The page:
The Arrogance of a Supertasker results in Distracted Driving Accidents

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John Hopkins

Distracted Driving — The Arrogance of the Supertasker

» Written by // April 5, 2012 // ,

Are you really a “super-tasker”? Are you willing to risk your safety and the safety of others on the arrogant belief that you are?

Dr. David Strayer (University of Utah) and his associates have conducted very indepth research and testing in the area of distracted driving. Of necessity, a large portion of that research has focused on the human brain’s ability to multi-task and what affect that has on overall quality of cognitive and motor functioning.

Having read some of Dr. Strayer’s research, let me make it easier for you: for almost every single person on the planet, multi-tasking is a myth and the human brain is incapable of achieving it.

Dr. Strayer has looked at the possible existence of “super-taskers” who possess the super human ability to process more than one task at a time. Some of Dr, Strayer’s findings in the search of the mythical:

“Supertaskers have a strikingly remarkable ability to successfully perform two attention-demanding tasks that over 97% of the population cannot perform without incurring substantial costs in performance.”

“Indeed, our studies over the last decade have found that a great many people have the belief that the laws of attention do not apply to them (e.g., they have seen other drivers who are impaired while multitasking, but they themselves are the exception to the rule). In fact, some readers may also be wondering whether they too are supertaskers; however, we suggest that the odds of this are against them.”

So, only a potential 3% of the population may fall into the category of a “supertasker”; while we mere humans comprise 97% of the rest of the population.

In 2010, the National Safety Council estimated that 28% of all accidents, including fatalities, on US highways are the result of drivers using cell phones. Further, it has been estimated that as many as 10% of all drivers during any daylight hour are involved in a cell phone conversation. If there are 125 million drivers on the roads daily, 12.5 million cell phone conversations occur. For each of those 12 million drivers there are a multitude of possible tasks they are trying to deal with in addition to driving, holding a cell phone, listening, talking and processing information in the conversation.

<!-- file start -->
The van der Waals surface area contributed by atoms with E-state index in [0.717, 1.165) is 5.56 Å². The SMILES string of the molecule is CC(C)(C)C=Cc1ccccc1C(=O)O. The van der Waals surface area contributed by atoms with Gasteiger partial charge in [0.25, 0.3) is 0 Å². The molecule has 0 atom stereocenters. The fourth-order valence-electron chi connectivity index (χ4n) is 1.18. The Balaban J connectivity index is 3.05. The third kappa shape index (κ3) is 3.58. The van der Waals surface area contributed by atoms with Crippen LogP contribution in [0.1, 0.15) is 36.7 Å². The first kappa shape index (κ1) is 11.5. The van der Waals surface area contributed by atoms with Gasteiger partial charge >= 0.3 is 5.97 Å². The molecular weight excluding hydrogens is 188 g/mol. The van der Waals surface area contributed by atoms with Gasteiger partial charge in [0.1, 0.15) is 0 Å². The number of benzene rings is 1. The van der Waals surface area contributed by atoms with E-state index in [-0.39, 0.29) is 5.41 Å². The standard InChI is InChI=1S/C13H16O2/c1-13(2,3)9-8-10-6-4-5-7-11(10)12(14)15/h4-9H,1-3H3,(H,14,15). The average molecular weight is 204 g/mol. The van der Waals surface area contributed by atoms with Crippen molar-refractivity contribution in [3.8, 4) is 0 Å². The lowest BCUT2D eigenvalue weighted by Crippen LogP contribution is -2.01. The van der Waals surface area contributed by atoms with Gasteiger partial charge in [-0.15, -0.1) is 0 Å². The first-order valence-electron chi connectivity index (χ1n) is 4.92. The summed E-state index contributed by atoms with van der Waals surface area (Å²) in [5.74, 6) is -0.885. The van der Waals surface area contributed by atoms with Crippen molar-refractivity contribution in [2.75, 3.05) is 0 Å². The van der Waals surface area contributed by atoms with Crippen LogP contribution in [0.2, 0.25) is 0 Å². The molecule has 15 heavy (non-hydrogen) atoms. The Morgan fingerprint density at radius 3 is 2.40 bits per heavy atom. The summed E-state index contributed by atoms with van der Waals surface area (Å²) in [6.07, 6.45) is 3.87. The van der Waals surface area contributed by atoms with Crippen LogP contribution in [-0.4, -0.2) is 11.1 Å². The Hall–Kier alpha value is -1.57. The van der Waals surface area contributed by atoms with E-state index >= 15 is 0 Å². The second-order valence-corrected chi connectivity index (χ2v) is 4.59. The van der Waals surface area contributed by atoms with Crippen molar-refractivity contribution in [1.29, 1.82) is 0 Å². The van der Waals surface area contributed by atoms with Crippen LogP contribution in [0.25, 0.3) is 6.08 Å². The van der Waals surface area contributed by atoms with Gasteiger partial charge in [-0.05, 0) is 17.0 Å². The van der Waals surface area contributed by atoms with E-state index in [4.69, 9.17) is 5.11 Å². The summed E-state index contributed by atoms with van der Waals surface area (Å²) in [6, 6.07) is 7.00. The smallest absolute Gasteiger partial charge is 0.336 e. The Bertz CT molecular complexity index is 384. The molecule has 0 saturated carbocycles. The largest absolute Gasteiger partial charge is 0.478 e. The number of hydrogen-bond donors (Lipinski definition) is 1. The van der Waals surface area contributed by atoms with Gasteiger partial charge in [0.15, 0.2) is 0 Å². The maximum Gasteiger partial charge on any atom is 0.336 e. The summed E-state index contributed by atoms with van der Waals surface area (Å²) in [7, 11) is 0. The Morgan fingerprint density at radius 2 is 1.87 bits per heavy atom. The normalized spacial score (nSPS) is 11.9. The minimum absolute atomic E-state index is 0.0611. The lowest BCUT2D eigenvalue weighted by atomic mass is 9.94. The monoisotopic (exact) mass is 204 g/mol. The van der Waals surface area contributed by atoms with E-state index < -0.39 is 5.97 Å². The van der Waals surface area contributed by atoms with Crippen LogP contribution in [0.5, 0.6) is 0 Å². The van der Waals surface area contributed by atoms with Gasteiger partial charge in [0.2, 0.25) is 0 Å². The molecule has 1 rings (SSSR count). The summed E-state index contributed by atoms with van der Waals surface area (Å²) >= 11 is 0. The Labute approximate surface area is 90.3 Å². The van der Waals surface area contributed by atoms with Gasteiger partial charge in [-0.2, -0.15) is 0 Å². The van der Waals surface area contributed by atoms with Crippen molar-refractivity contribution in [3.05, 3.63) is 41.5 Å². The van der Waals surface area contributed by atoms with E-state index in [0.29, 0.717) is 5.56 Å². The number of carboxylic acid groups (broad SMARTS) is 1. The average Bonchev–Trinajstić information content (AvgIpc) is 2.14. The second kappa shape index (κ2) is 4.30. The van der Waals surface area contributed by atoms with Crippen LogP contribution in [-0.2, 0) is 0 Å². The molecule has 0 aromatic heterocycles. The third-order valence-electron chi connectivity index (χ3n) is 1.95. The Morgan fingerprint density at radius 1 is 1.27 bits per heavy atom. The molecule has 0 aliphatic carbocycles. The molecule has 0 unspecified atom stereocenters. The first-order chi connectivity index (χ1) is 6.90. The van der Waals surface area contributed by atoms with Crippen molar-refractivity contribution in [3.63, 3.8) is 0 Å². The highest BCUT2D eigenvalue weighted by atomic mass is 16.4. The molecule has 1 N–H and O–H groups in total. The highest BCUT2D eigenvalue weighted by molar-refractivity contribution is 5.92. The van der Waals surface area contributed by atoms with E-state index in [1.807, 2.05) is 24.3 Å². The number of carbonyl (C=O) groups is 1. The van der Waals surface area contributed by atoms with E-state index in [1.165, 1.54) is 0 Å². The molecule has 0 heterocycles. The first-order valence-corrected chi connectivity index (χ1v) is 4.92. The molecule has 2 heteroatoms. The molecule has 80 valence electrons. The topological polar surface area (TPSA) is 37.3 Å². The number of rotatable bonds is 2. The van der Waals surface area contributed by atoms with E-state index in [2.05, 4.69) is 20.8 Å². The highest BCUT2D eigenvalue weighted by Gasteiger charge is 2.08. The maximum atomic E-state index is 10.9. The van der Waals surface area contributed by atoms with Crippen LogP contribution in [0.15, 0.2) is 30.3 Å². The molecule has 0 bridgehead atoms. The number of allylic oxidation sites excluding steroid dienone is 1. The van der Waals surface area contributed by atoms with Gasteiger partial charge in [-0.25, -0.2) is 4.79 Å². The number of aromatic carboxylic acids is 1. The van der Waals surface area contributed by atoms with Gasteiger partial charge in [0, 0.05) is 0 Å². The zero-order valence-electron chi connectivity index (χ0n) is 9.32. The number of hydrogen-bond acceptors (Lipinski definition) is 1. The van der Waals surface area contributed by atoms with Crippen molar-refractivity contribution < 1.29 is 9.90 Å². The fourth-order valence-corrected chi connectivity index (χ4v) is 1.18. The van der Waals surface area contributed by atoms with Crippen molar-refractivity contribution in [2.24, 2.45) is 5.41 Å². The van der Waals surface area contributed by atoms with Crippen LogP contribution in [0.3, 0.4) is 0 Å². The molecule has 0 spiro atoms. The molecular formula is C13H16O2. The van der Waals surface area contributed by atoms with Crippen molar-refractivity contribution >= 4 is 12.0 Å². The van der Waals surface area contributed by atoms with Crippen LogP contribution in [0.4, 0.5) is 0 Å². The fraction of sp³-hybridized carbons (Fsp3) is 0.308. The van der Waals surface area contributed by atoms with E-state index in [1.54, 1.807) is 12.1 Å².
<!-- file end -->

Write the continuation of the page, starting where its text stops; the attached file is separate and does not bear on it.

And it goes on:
No computer is capable of keeping up with all the logical and objective tasks to which we demand our brains to pay attention. Add to all of these possible distractions, manual processing and brain processing that one thing with which no computer ever has manage – emotional distraction:

  • You left the house after a fight with your wife (sub husband, girlfriend, boyfriend, etc…)
  • You left the house after a fight with your kid.
  • You left the house only to find the garage door opener did not work.
  • You left the house only to remember you left your wallet.
  • You are stuck in traffic that looks like it goes on forever.
  • Someone just cut you off. Someone is tailgating you at 70 mph.
  • You just lost a loved one to death.
  • You are going through a divorce. You have financial problems.

Any one or combination of these any many other emotional distractions add to your inability to process information while tooling down the freeway at high speeds or negotiating bumper to bumper traffic.

So, give yourself a break and do not fall into the “I am a super tasker” trap. Be happy with being a regular human, with limited ability to process information.

Buckle up, turn the phone off, leave the coffee at home, and focus on propelling that 3000 pound car down the road in a safe and concentrated manner.

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If you have any doubts about the value of not texting or talking on a cell phone. If you can not conceive of the damage you might cause, watch this video illustrating the very personal costs. Beware; it is not for the faint of heart.

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